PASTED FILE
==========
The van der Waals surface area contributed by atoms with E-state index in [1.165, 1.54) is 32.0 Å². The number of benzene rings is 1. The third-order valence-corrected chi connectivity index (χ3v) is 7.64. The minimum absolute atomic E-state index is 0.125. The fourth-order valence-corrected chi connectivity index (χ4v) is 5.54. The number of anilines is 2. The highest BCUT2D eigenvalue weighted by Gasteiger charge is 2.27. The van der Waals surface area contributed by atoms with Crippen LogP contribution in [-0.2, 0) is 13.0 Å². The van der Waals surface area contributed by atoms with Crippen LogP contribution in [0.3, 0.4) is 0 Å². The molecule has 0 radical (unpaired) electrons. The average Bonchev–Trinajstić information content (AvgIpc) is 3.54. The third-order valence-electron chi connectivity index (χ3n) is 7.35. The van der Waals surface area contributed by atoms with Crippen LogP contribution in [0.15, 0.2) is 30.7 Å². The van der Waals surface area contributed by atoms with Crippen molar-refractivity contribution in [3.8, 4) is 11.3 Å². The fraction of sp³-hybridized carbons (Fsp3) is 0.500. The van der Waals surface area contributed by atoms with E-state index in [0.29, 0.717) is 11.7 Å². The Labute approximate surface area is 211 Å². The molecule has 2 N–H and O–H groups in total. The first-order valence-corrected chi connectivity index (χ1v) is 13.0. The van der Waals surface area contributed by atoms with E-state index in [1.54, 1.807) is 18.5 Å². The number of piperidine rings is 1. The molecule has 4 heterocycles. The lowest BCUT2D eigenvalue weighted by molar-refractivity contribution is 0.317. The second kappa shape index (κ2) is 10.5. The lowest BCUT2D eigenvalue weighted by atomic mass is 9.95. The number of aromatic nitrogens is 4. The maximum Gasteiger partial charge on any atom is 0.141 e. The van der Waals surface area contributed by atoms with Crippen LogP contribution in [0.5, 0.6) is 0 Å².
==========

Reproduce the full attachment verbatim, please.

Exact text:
The van der Waals surface area contributed by atoms with E-state index in [1.165, 1.54) is 32.0 Å². The number of benzene rings is 1. The third-order valence-corrected chi connectivity index (χ3v) is 7.64. The minimum absolute atomic E-state index is 0.125. The fourth-order valence-corrected chi connectivity index (χ4v) is 5.54. The number of anilines is 2. The highest BCUT2D eigenvalue weighted by Gasteiger charge is 2.27. The van der Waals surface area contributed by atoms with Crippen LogP contribution in [-0.2, 0) is 13.0 Å². The van der Waals surface area contributed by atoms with Crippen LogP contribution in [0.3, 0.4) is 0 Å². The molecule has 0 radical (unpaired) electrons. The average Bonchev–Trinajstić information content (AvgIpc) is 3.54. The third-order valence-electron chi connectivity index (χ3n) is 7.35. The van der Waals surface area contributed by atoms with Crippen LogP contribution in [0.15, 0.2) is 30.7 Å². The van der Waals surface area contributed by atoms with Crippen molar-refractivity contribution in [3.8, 4) is 11.3 Å². The fraction of sp³-hybridized carbons (Fsp3) is 0.500. The van der Waals surface area contributed by atoms with E-state index in [0.29, 0.717) is 11.7 Å². The Labute approximate surface area is 211 Å². The molecule has 2 N–H and O–H groups in total. The first-order valence-corrected chi connectivity index (χ1v) is 13.0. The van der Waals surface area contributed by atoms with E-state index in [1.54, 1.807) is 18.5 Å². The number of piperidine rings is 1. The molecule has 4 heterocycles. The lowest BCUT2D eigenvalue weighted by molar-refractivity contribution is 0.317. The second kappa shape index (κ2) is 10.5. The lowest BCUT2D eigenvalue weighted by atomic mass is 9.95. The number of aromatic nitrogens is 4. The maximum Gasteiger partial charge on any atom is 0.141 e. The van der Waals surface area contributed by atoms with Crippen LogP contribution in [0.5, 0.6) is 0 Å².